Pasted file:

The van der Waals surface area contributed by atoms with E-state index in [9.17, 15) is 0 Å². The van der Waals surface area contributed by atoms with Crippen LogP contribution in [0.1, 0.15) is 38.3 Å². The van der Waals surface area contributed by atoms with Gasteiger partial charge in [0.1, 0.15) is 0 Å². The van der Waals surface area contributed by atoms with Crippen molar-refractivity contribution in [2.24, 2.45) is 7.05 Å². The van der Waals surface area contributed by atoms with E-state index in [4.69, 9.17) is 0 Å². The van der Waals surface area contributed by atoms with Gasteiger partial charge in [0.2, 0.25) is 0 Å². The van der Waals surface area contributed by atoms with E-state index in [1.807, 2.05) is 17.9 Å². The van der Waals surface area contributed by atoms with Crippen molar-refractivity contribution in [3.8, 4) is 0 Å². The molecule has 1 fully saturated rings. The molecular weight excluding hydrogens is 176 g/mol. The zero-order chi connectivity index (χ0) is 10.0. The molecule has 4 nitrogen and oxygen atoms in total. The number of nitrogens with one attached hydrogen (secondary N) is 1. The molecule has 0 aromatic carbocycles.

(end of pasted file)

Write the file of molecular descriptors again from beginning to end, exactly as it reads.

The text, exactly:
The van der Waals surface area contributed by atoms with E-state index in [9.17, 15) is 0 Å². The van der Waals surface area contributed by atoms with Crippen LogP contribution in [0.1, 0.15) is 38.3 Å². The van der Waals surface area contributed by atoms with Gasteiger partial charge in [0.1, 0.15) is 0 Å². The van der Waals surface area contributed by atoms with Crippen molar-refractivity contribution in [2.24, 2.45) is 7.05 Å². The van der Waals surface area contributed by atoms with E-state index in [4.69, 9.17) is 0 Å². The van der Waals surface area contributed by atoms with Gasteiger partial charge in [0.2, 0.25) is 0 Å². The van der Waals surface area contributed by atoms with E-state index in [1.807, 2.05) is 17.9 Å². The van der Waals surface area contributed by atoms with Crippen molar-refractivity contribution in [3.8, 4) is 0 Å². The molecule has 1 fully saturated rings. The molecular weight excluding hydrogens is 176 g/mol. The zero-order chi connectivity index (χ0) is 10.0. The molecule has 4 nitrogen and oxygen atoms in total. The number of nitrogens with one attached hydrogen (secondary N) is 1. The molecule has 0 aromatic carbocycles.